One of my major interests is politics, and I always wanted to write a politically coded piece that would represent my worldviews and the way I navigate politics in a way that correlates to my identity. In addition, I am also heavily interested in the analysis of music, and discussing the deeper meaning behind the very songs we all listen to and love, and before writing the poem I had recently analyzed one of my favorite songs for a school project called 'National Anthem', by Lana Del Rey. Through vigorous research, I realized that behind the glamourous and opulent symbols embedded throughout the lyrics, the primary theme of the song is the phenomenon of American ambition, and how it played a major role in the history of America. This further broadened my interest for politics as well as world history, so I began the writing process instinctively with no sense of direction, and instinctively created a a collection of rhymes and phrases that related American ambition to my personal identity and country. I ended up composing multiple lines that I was proud of, but I was unsure of how I wanted to unify all the lines I had created. After some reflection, I thought about the music video of the song I had analyzed earlier (National Anthem by Lana Del Rey), and I had remembered that there was a monologue that was dedicated to the American president, specifically, JFK. This gave me the idea to write my poem as a letter, or a question specifically written for the president, which ended up unifying all my ideas to create the poem I have submitted today.


Why did you choose to write this poem?


As mentioned earlier, I am heavily interested in politics, as well as literature. One of my core values that I adopted from my father when I grew up is being able to critically think and formulate my own opinion, as well as maintain my authenticity and staying true to my values. However, researching about politics as I got older made me realize that the politics in our world is incredibly messy and confusing, especially for young and impressionable minds trying to adapt to adulthood such as myself. There have been many instances in which I have researched about certain political issues for hours on end, to the point where my head hurts and I feel dissatisfied for the sole fact that I couldn't come to a conclusion. A major issue that has made me feel this way and continues to make me feel this way is America's involvement and conflict with Muslim countries, namely Pakistan as that is where I am from. I feel an immense amount of conflict within myself when I specifically research about this topic, as I was also born in America, and was raised and went to school amidst American culture. I also find American history and culture to be very fascinating, and I naturally feel a sense of pride towards America as well as Pakistan. My American-Pakistani background has created a lot of conflict within myself, as it is difficult for me navigate politics through clarity and identity what and who I should side with. It is for this reason that I wanted to write this poem, as I wanted to give myself an opportunity to voice my confusion and frustration, and come to a resolution to my conflict.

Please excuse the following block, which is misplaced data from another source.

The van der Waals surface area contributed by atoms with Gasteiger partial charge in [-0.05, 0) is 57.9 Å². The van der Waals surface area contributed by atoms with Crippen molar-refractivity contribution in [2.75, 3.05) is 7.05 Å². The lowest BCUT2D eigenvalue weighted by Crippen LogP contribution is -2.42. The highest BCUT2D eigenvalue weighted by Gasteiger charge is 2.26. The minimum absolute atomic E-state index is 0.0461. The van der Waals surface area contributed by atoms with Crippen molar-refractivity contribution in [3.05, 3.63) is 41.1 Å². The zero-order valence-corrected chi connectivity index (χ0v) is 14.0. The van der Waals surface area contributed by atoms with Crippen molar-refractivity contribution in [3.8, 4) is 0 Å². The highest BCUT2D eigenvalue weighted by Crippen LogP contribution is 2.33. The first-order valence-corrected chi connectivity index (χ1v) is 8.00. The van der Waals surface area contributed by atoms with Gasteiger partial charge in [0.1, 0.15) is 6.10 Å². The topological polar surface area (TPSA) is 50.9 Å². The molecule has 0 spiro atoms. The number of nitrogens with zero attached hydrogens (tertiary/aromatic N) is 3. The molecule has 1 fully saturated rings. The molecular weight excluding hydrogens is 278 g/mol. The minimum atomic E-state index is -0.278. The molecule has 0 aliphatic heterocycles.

Do you have any tips or anything to share with the youth writers who may be reading this?


My greatest tip I can give any young writer is to keep a journal or some kind of documentation of all your ideas and free writes. Consistently write in your journal whenever you have an idea, it doesn't have to be perfect- the messier, the better. This will help you get into the habit of quickly being able to generate ideas, and allow you to focus on the quality of your ideas rather than grammar or errors.